The EIA will release its weekly Petroleum Status Report for May 11-17 this morning at 10:30 AM EDT detailing oil and refined product inventories and supply/demand data. After Tuesday's close, the American Petroleum Institute announced that it was forecasting a +2.4 MMbbl crude oil inventory build. This would be 3.8 MMbbls bearish versus the 5-year average -1.4 MMbbl draw and would be the 8th largest build on record in the last 35 years--and the second highest since 2002. Should such a build verify, crude oil inventories would rise to 474. MMbbls, the highest since August 4, 2017, while the storage surplus versus the 5-year average would climb to a robust +19.8 MMbbls. The year-over-year surplus would see a rare contraction, falling 3.3 MMbbls to +36.3 MMbbls after last year's +5.7 MMbbl build. Total Petroleum Inventories won't get any help from refined products with the API calling for a neutral +0.4 MMbbl gasoline build (5-year average: +0.3 MMbbls) and an only marginally bullish -0.2 MMbbl distillate draw (5-year average: +0.0 MMbbls). Total Petroleum Inventories (crude oil + gasoline + distillates) would therefore rise by +2.5 MMbbls, 3.7 MMbbls bearish versus the 5-year average -1.2 MMbbl draw. Overall, this looks to be yet another modestly bearish storage report. Bullish investors may try to blame the build on storminess in and around the major export and refinery hub of Houston, but the fact remains that inventories are rising when they should be falling. At some point, the geopolitical situation overseas is going to calm down and, if inventories are still rising at that time, I wouldn't want to be stuck long oil. At this time, I am cautiously maintaining my $65/barrel price target though with every passing week and inventory build, this sentiment becomes weaker.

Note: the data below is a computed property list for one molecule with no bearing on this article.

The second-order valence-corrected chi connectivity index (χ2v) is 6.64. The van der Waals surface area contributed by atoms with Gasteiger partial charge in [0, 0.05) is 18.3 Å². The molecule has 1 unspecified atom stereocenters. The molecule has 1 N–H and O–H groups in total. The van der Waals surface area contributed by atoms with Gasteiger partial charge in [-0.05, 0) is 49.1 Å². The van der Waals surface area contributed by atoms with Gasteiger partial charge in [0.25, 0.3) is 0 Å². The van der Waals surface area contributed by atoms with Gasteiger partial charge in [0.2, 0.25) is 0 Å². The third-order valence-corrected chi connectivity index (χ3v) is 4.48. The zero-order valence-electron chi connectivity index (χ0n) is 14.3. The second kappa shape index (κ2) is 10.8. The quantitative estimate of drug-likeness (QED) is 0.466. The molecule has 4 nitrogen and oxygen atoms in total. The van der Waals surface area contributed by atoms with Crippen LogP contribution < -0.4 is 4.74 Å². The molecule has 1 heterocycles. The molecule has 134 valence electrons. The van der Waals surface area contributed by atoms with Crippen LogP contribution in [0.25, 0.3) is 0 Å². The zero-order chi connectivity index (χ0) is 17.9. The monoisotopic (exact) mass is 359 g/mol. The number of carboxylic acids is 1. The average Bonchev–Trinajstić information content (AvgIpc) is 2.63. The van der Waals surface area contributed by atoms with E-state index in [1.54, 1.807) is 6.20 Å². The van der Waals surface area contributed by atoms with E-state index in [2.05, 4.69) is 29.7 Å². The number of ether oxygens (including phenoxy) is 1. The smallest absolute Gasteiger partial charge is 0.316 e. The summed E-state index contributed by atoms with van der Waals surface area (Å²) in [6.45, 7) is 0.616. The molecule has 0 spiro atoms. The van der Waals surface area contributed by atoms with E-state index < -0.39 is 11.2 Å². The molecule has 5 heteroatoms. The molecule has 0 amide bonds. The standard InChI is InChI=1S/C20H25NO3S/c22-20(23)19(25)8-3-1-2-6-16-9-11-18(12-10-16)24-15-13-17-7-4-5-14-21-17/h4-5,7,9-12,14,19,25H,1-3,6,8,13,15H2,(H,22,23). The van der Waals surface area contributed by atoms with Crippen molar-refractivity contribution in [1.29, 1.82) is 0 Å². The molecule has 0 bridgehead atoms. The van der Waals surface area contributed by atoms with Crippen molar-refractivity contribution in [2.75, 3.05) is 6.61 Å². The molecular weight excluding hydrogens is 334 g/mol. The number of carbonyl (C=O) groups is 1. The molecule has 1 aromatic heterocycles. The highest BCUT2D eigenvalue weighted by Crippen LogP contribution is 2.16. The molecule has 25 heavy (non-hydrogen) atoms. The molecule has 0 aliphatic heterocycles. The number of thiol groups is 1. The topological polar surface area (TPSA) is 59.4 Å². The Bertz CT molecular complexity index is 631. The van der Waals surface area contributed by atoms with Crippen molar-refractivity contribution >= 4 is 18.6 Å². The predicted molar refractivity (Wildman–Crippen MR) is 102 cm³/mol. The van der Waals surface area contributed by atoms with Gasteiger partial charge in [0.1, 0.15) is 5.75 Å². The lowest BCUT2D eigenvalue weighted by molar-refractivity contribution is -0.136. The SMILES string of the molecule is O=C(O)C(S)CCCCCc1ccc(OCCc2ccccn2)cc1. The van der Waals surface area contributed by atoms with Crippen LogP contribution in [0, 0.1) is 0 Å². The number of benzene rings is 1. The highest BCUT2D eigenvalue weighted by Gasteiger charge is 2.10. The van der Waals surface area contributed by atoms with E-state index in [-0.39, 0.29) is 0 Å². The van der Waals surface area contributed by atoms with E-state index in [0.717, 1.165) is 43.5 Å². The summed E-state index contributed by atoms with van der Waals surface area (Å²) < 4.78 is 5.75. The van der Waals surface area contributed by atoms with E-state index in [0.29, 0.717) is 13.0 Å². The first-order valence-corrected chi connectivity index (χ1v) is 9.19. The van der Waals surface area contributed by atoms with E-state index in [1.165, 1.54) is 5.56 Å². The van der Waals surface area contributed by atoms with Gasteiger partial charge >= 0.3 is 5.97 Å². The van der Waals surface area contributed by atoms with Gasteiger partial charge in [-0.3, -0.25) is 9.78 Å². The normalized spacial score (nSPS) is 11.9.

Check back on my Crude Oil Inventories Page HERE after 10:30 AM EDT for the official EIA storage numbers.


Meanwhile, natural gas demand will fall sharply today as temperatures moderate some across the Midwest and cool slightly across the Northeast. Highs rebound into the mid 60s in Minneapolis, just 6F cooler than normal and into the upper 70s in Chicago, nearly 10F warmer than normal, as the second powerful storm system in under a week moves away. Across the Northeast, highs will generally be within 5F of normal with Washington, DC and Philadelphia only reaching the upper 70s after topping 90F earlier in the week and New York City and Boston only the lower 70s. It will stay hot across the Southeast with Atlanta, Birmingham, Little Rock, and Nashville all topping 90F, 5F-10F hotter than normal and plenty sufficient to drive strong powerburn cooling demand. Temperatures will continue to heat up into the end of the week and weekend with parts of Georgia and Alabama likely seeing triple digit heat. However, today's strong cooling demand across the Southeast will be partially offset by exceptionally chilly readings across the Southwest with Las Vegas only reaching the mid-60s and Phoenix the mid-70s, both 20F-25F cooler than normal. Overall, thanks to the moderating trend across the Heartland, today's forecast mean population-weighted nationwide temperature will rise 1.4F from Tuesday to 67.1F, still 0.2F cooler-than-normal. However, Total Degree Days (TDDs) will fall to 7.3 TDDs, just 0.2 TDDs greater than normal and the 19th most for May 22 in the last 38 years since 1981. Click HERE for more on today's temperature and degree day outlook.


Based on this forecast and early-cycle pipeline data, I am projecting a +16 BCF/day daily natural gas storage injection, 4 BCF larger than Tuesday's injection and 2 BCF bearish versus the 5-year average +14 BCF/day. By tonight, projected Realtime natural gas inventories will reach 1828 BCF while the storage deficit versus the 5-year average falls to -269 BCF. The year-over-year surplus will inch higher to +143 BCF. Click HERE for more on today's projected injection and Realtime natural gas inventories. Even as the Southeastern heat builds to finish the week, I expect projected daily storage injections to remain at or above the 5-year average near +15 BCF/day thanks to continued chilly conditions across the West and a loose underlying supply/demand imbalance. For the week of May 18-24, I am still projecting a slightly bearish +101 BCF storage injection, 4 BCF larger than the 5-year average.